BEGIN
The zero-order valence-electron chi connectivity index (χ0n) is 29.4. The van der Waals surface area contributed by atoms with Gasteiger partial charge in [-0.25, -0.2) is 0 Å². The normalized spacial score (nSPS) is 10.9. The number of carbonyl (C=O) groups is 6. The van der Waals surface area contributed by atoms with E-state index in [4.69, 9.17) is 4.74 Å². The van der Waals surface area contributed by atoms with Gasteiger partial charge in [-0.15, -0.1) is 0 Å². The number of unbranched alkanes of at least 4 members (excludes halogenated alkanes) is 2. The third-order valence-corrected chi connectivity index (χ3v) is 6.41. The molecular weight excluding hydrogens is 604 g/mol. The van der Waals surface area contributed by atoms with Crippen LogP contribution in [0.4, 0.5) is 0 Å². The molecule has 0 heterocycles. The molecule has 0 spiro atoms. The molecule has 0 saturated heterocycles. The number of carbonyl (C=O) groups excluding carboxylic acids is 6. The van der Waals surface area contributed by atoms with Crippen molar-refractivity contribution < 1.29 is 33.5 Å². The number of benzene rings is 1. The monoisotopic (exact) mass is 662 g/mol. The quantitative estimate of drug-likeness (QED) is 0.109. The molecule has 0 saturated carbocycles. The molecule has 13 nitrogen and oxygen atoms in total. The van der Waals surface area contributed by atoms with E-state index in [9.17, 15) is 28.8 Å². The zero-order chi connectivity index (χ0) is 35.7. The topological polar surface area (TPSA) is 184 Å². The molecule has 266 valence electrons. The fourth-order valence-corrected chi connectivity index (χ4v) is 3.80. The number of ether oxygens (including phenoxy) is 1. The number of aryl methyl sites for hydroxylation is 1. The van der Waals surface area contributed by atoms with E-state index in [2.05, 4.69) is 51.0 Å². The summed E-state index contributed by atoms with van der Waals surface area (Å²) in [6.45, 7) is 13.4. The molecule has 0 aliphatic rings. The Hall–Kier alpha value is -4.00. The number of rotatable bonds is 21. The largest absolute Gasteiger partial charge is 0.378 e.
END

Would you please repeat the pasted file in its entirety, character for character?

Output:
The zero-order valence-electron chi connectivity index (χ0n) is 29.4. The van der Waals surface area contributed by atoms with Gasteiger partial charge in [-0.25, -0.2) is 0 Å². The normalized spacial score (nSPS) is 10.9. The number of carbonyl (C=O) groups is 6. The van der Waals surface area contributed by atoms with E-state index in [4.69, 9.17) is 4.74 Å². The van der Waals surface area contributed by atoms with Gasteiger partial charge in [-0.15, -0.1) is 0 Å². The number of unbranched alkanes of at least 4 members (excludes halogenated alkanes) is 2. The third-order valence-corrected chi connectivity index (χ3v) is 6.41. The molecular weight excluding hydrogens is 604 g/mol. The van der Waals surface area contributed by atoms with Crippen LogP contribution in [0.4, 0.5) is 0 Å². The molecule has 0 heterocycles. The molecule has 0 spiro atoms. The molecule has 0 saturated heterocycles. The number of carbonyl (C=O) groups excluding carboxylic acids is 6. The van der Waals surface area contributed by atoms with Crippen molar-refractivity contribution < 1.29 is 33.5 Å². The number of benzene rings is 1. The monoisotopic (exact) mass is 662 g/mol. The quantitative estimate of drug-likeness (QED) is 0.109. The molecule has 0 saturated carbocycles. The molecule has 13 nitrogen and oxygen atoms in total. The van der Waals surface area contributed by atoms with E-state index in [9.17, 15) is 28.8 Å². The zero-order chi connectivity index (χ0) is 35.7. The topological polar surface area (TPSA) is 184 Å². The molecule has 266 valence electrons. The fourth-order valence-corrected chi connectivity index (χ4v) is 3.80. The number of ether oxygens (including phenoxy) is 1. The number of aryl methyl sites for hydroxylation is 1. The van der Waals surface area contributed by atoms with E-state index in [2.05, 4.69) is 51.0 Å². The summed E-state index contributed by atoms with van der Waals surface area (Å²) in [6.45, 7) is 13.4. The molecule has 0 aliphatic rings. The Hall–Kier alpha value is -4.00. The number of rotatable bonds is 21. The largest absolute Gasteiger partial charge is 0.378 e.